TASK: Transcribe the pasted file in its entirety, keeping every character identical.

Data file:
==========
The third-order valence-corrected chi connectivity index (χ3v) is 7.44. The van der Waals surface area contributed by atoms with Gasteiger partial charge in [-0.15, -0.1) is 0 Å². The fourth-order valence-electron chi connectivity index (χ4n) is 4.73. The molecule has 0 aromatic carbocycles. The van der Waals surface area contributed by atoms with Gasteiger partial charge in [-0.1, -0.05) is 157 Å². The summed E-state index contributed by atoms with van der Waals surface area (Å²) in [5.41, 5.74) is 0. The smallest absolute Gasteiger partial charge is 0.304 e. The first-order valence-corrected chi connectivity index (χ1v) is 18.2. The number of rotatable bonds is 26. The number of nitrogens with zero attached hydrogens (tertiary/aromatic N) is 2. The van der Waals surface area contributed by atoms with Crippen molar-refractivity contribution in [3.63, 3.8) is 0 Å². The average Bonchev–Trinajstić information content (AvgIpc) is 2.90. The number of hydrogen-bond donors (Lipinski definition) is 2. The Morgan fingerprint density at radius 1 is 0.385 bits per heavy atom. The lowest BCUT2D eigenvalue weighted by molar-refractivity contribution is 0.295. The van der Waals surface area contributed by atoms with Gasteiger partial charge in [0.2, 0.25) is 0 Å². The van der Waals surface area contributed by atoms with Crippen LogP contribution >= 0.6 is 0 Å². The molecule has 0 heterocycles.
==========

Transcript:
The third-order valence-corrected chi connectivity index (χ3v) is 7.44. The van der Waals surface area contributed by atoms with Gasteiger partial charge in [-0.15, -0.1) is 0 Å². The fourth-order valence-electron chi connectivity index (χ4n) is 4.73. The molecule has 0 aromatic carbocycles. The van der Waals surface area contributed by atoms with Gasteiger partial charge in [-0.1, -0.05) is 157 Å². The summed E-state index contributed by atoms with van der Waals surface area (Å²) in [5.41, 5.74) is 0. The smallest absolute Gasteiger partial charge is 0.304 e. The first-order valence-corrected chi connectivity index (χ1v) is 18.2. The number of rotatable bonds is 26. The number of nitrogens with zero attached hydrogens (tertiary/aromatic N) is 2. The van der Waals surface area contributed by atoms with Crippen molar-refractivity contribution in [3.63, 3.8) is 0 Å². The average Bonchev–Trinajstić information content (AvgIpc) is 2.90. The number of hydrogen-bond donors (Lipinski definition) is 2. The Morgan fingerprint density at radius 1 is 0.385 bits per heavy atom. The lowest BCUT2D eigenvalue weighted by molar-refractivity contribution is 0.295. The van der Waals surface area contributed by atoms with Gasteiger partial charge in [0.2, 0.25) is 0 Å². The van der Waals surface area contributed by atoms with Crippen LogP contribution >= 0.6 is 0 Å². The molecule has 0 heterocycles.